Because of the multinational and worldwide disclosure of bank account and investment details under the Common Reporting Standards, there is pressure worldwide to disclose offshore investments and bank accounts and to “come clean”. In South Africa there is a Voluntary Disclosure Programme (VDP) in the Tax Administration Act. This is useful but does have certain shortcomings, particularly in relation to offshore assets. A significant disadvantage is that there is no equivalent for exchange controls.

An additional VDP has now been announced to cover a six-month period commencing 1 October 2016, governing both tax and exchange controls.

As regards the “ordinary” VDP rules, one of the situations where it may not be applied for is if a potential applicant is aware of a pending audit or investigation. An amendment will clarify what is meant by “pending”.


5) Taxation of Small Businesses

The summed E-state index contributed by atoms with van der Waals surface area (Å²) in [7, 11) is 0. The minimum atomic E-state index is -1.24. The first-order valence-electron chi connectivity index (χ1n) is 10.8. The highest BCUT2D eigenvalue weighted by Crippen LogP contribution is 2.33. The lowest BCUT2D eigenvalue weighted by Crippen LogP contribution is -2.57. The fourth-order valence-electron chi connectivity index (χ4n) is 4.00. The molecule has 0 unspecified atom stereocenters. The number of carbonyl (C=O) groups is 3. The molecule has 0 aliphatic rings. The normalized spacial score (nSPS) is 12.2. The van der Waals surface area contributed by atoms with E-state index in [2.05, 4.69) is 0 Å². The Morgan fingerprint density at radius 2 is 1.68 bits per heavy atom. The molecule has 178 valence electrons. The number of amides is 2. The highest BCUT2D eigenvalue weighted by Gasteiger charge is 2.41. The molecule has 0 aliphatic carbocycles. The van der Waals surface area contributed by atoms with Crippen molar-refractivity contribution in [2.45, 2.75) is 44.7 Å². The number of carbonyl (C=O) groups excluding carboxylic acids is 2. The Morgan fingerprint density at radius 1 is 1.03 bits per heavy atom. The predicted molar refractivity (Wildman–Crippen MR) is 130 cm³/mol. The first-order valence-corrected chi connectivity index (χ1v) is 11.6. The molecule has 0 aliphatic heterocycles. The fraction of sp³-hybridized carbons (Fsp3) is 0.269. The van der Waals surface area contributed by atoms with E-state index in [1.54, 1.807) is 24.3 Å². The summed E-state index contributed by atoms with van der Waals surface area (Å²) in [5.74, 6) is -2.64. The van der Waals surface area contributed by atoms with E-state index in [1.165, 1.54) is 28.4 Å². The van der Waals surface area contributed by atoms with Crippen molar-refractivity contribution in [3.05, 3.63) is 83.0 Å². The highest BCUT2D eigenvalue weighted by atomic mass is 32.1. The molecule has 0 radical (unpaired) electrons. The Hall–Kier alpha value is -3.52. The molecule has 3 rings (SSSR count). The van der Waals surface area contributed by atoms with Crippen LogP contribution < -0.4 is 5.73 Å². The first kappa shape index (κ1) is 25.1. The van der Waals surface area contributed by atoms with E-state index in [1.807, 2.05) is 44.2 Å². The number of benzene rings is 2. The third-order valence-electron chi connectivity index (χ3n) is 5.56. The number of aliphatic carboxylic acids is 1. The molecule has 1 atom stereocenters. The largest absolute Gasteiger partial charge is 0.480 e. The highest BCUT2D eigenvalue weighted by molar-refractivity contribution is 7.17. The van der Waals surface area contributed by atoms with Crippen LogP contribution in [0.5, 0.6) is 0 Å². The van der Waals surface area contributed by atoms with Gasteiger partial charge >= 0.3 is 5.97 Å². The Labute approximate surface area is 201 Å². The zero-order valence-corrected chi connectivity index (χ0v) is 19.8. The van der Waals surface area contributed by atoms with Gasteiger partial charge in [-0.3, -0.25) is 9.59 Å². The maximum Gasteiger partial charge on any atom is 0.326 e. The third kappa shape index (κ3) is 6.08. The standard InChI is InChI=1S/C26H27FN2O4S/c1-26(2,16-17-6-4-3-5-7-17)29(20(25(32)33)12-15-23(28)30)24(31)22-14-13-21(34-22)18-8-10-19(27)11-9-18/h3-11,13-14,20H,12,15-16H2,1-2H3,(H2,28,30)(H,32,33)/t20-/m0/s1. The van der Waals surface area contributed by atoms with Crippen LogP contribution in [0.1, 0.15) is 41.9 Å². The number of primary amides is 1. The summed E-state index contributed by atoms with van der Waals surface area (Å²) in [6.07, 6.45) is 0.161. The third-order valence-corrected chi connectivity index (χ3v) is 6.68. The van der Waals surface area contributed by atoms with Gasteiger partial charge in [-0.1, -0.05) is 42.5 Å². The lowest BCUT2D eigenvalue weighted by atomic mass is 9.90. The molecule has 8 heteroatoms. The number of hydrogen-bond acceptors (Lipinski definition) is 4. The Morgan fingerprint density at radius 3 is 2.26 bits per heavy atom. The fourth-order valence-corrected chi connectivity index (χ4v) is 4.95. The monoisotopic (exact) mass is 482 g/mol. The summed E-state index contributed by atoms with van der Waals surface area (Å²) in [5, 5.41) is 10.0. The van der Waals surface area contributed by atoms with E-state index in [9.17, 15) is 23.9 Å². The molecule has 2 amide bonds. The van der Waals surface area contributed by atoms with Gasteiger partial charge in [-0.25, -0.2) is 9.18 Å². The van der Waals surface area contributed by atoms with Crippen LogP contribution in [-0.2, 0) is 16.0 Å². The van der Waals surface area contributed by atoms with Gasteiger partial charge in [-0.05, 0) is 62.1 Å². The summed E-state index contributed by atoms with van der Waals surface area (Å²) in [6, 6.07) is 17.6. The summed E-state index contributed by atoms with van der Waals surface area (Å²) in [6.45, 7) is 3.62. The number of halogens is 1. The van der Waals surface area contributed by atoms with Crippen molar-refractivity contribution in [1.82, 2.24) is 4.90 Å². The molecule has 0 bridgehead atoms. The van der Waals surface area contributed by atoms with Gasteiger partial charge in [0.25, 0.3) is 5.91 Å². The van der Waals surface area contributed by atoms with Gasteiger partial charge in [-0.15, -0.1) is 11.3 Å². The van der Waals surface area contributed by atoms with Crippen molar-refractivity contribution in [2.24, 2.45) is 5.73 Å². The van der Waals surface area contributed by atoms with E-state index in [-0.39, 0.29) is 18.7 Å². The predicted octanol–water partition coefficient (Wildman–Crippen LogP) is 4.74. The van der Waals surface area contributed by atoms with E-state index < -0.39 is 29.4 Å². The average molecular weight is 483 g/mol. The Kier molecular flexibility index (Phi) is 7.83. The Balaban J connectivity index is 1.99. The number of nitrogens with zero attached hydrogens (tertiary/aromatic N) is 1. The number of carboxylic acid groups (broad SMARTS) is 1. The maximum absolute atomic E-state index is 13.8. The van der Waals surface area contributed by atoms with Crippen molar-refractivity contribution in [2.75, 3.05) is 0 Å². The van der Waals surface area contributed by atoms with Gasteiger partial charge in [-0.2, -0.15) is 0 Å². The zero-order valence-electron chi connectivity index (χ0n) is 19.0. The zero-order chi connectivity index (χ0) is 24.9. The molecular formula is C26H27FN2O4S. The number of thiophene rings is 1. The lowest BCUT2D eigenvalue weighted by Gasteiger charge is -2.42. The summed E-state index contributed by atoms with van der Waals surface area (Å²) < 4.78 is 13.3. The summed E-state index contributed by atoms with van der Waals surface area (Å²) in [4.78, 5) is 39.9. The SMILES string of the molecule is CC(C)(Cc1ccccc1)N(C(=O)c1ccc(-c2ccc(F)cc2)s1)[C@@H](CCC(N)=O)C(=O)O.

One of the requirements for a SBC is that the business has a gross income of less than R20 million in a financial year.

The tax rates for small businesses for financial years ending on any date between 1 April 2016 and 31 March 2017:








6) Transfer Duty

The level below which no transfer duty is paid remains at R750 000 with only 3% charged on the value up to R1.25 million. The major change is an increase of 2%, to 13%, where the value of property acquired exceeds R10 million.


7) Medical Tax Credits

With effect from 1 March 2016, the initial tax credit (for contributions to medical schemes) for all tax payers is R286, and for a taxpayer and his or her first dependent is R572. An additional credit of R192 is afforded to each additional dependent.

For taxpayers younger than the age of 65 an additional tax credit will be given of an amount equal to 25% of the aggregate of: